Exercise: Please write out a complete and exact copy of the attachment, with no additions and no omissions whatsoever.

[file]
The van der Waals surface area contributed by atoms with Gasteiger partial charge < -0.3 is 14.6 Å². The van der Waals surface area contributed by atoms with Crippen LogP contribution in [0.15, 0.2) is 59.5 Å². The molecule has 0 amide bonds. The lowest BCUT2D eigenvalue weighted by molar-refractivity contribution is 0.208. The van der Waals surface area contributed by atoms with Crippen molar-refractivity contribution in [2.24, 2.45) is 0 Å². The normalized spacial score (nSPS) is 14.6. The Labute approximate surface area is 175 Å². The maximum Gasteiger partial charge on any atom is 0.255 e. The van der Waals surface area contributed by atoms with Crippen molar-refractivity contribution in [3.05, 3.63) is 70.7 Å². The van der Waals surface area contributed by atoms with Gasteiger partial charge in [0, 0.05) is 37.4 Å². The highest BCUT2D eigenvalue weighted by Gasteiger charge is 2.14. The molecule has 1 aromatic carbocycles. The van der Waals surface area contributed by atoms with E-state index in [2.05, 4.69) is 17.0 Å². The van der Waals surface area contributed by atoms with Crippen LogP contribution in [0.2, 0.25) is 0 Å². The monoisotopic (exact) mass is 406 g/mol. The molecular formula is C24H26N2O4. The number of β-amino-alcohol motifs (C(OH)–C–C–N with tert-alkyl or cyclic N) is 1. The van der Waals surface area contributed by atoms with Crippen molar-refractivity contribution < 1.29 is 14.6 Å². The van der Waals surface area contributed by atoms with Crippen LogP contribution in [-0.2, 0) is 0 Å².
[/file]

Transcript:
The van der Waals surface area contributed by atoms with Gasteiger partial charge < -0.3 is 14.6 Å². The van der Waals surface area contributed by atoms with Crippen LogP contribution in [0.15, 0.2) is 59.5 Å². The molecule has 0 amide bonds. The lowest BCUT2D eigenvalue weighted by molar-refractivity contribution is 0.208. The van der Waals surface area contributed by atoms with Crippen molar-refractivity contribution in [2.24, 2.45) is 0 Å². The normalized spacial score (nSPS) is 14.6. The Labute approximate surface area is 175 Å². The maximum Gasteiger partial charge on any atom is 0.255 e. The van der Waals surface area contributed by atoms with Crippen molar-refractivity contribution in [3.05, 3.63) is 70.7 Å². The van der Waals surface area contributed by atoms with Gasteiger partial charge in [0, 0.05) is 37.4 Å². The highest BCUT2D eigenvalue weighted by Gasteiger charge is 2.14. The molecule has 1 aromatic carbocycles. The van der Waals surface area contributed by atoms with E-state index in [2.05, 4.69) is 17.0 Å². The van der Waals surface area contributed by atoms with Crippen LogP contribution in [0.2, 0.25) is 0 Å². The monoisotopic (exact) mass is 406 g/mol. The molecular formula is C24H26N2O4. The number of β-amino-alcohol motifs (C(OH)–C–C–N with tert-alkyl or cyclic N) is 1. The van der Waals surface area contributed by atoms with Crippen molar-refractivity contribution < 1.29 is 14.6 Å². The van der Waals surface area contributed by atoms with Crippen LogP contribution in [-0.2, 0) is 0 Å².